With this relaunch, DC has managed to make the Superman books more interesting than they’ve been in years. At face value, at least. How ironic that death winds up being the element that freshens the Man of Steel up a little bit. But who knows? Maybe a little family time is exactly what Superman needs.

Image 1 from comicvine.com. Image 2 from bleedingcool.com.  

Follow Primary Ignition on Twitter @PrimaryIgnition, or at Facebook.com/PrimaryIgnition/

A Superman: American Alien #6 Review – A Little Slice of Home

Superman: American Alien #6 (2016)TITLE: Superman: American Alien #6
AUTHOR: Max Landis
PENCILLERS: Jonathan Case. Cover by Ryan Sook.
PUBLISHER: DC Comics
PRICE: $3.99
RELEASED: April 20, 2016

By Rob Siebert
Editor, Fanboy Wonder

Long story short? This issue gives us more of the same. Great art, good writing, and more out-of-place Batman stuff. Max Landis could be such a great Superman writer if he’d just let go of Batman…

Pete Ross and Kenny Bravermen, two of Clark’s buddies from Smallville, have come to visit him in Metropolis. Understandably, the city has one thing on its mind: Superman. It has at least that much in common with Pete and Kenny. But Clark’s friends have a different perspective on the Man of Steel than anyone in the city. So what do those who know Clark Kent think about his newfound fame?

My single biggest complaint about American Alien has been Landis’ use of Batman. In issue #4 he gratuitously used The Dark Knight, and in issue #5 he established Clark Kent wore Batman’s cape as part of a pre-Superman costume. In this issue, we get a page and a half of Clark and his buddies talking about Batman. Then on the next page, when talking about Clark flying around in a costume, Pete says: “Batman got in your head.”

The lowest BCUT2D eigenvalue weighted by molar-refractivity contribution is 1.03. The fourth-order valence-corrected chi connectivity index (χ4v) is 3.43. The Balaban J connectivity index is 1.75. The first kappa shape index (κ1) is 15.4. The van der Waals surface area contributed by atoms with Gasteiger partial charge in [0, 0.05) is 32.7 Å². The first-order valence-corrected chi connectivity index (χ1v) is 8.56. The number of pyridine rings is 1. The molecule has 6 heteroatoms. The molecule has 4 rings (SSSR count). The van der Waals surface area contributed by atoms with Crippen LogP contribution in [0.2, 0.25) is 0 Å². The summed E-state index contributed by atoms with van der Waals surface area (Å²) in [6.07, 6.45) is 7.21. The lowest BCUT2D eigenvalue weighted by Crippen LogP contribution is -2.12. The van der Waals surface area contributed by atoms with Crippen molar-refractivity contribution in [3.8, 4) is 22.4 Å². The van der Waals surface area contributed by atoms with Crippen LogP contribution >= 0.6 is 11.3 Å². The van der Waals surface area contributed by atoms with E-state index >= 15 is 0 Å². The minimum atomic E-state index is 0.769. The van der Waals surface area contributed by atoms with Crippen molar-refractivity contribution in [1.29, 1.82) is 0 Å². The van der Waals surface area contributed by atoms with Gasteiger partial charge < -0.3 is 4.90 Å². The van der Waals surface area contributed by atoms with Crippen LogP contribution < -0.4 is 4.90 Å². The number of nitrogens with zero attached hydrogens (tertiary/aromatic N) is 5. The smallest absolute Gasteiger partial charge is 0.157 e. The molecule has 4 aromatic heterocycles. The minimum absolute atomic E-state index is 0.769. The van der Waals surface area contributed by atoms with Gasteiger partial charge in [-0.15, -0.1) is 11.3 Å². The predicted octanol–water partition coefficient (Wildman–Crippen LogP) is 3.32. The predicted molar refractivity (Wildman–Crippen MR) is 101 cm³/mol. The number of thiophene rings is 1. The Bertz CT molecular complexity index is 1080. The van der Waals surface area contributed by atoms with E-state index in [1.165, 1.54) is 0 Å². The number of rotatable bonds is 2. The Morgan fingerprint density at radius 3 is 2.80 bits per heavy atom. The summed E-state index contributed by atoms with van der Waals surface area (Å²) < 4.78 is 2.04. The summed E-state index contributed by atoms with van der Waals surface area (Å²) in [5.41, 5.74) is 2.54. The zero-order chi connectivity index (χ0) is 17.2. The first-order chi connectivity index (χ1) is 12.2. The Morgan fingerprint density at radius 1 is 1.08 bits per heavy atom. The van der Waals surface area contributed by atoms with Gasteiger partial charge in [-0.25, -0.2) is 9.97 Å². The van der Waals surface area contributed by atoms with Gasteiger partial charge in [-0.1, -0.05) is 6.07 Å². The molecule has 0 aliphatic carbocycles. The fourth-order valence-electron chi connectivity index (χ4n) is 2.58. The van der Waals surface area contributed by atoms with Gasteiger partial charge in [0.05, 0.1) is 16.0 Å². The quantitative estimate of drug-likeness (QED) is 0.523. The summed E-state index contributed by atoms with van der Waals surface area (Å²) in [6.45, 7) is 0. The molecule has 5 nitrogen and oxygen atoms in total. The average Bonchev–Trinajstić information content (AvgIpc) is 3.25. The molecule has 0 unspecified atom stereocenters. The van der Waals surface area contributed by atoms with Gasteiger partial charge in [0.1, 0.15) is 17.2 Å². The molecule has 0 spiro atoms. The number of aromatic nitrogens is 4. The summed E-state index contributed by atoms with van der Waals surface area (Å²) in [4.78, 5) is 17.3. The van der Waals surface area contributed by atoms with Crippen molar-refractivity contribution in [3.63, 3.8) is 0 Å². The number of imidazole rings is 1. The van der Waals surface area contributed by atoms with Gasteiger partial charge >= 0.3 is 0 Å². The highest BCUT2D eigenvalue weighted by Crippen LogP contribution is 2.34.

Superman: American Alien #6, 2016, Jonathan CaseI understand not everyone feels the way I do. But as a fan of both Superman and Batman, I find this offensive. I won’t re-tread ground here. Read the reviews linked above if you’d like my arguments as to why this is so offensive. But sadly, what started as an annoyance has became a major flaw.

What makes it all the more frustrating is that this Batman stuff is stuck in the middle of an otherwise great issue. It gives us what you might expect from a story with two of Clark’s old friends. They look at what he’s become and have reservations, largely because they care about him. And he cares for them too. Landis shines a nice spotlight on both the human and alien qualities that make Superman who he is. What’s more, the dialogue between Clark and his friends feels very natural. That’s something Landis has excelled at from the start.

Penciller Jonathan Case shines in this issue. His style has a retro feel to it that made him a good fit for Batman ’66. But I’d love to see him take a crack at an ongoing Superman title. His art might not be what we’re used to seeing on Superman or Action Comics, but isn’t that the point?

Ryan Sook has been on the covers for this series, and this one is his best yet. What’s so hilarious is that it took me a couple of looks to see Clark Kent in the image. Therein lies the brilliance. This cover is a visual metaphor for Clark Kent’s existence, and how he’s able to stay hidden. No one is looking for Clark Kent. They’re all looking for Superman. And of course, the image is beautifully drawn as well.

Superman: American Alien #6, 2016, Jonathan CaseWe’ve got one issue left of Superman: American Alien. Based on these last three issues, I’ve got a pretty good idea of what to expect. We’ll get some good dialogue, along with some excellent artwork (Jock is on the pencil next month). We’ll also have a sense that our writer truly cares about the Man of Steel, and understands him in a way previous few writers do.

But there’ll also be an infuriating idea in there that drags the whole thing down.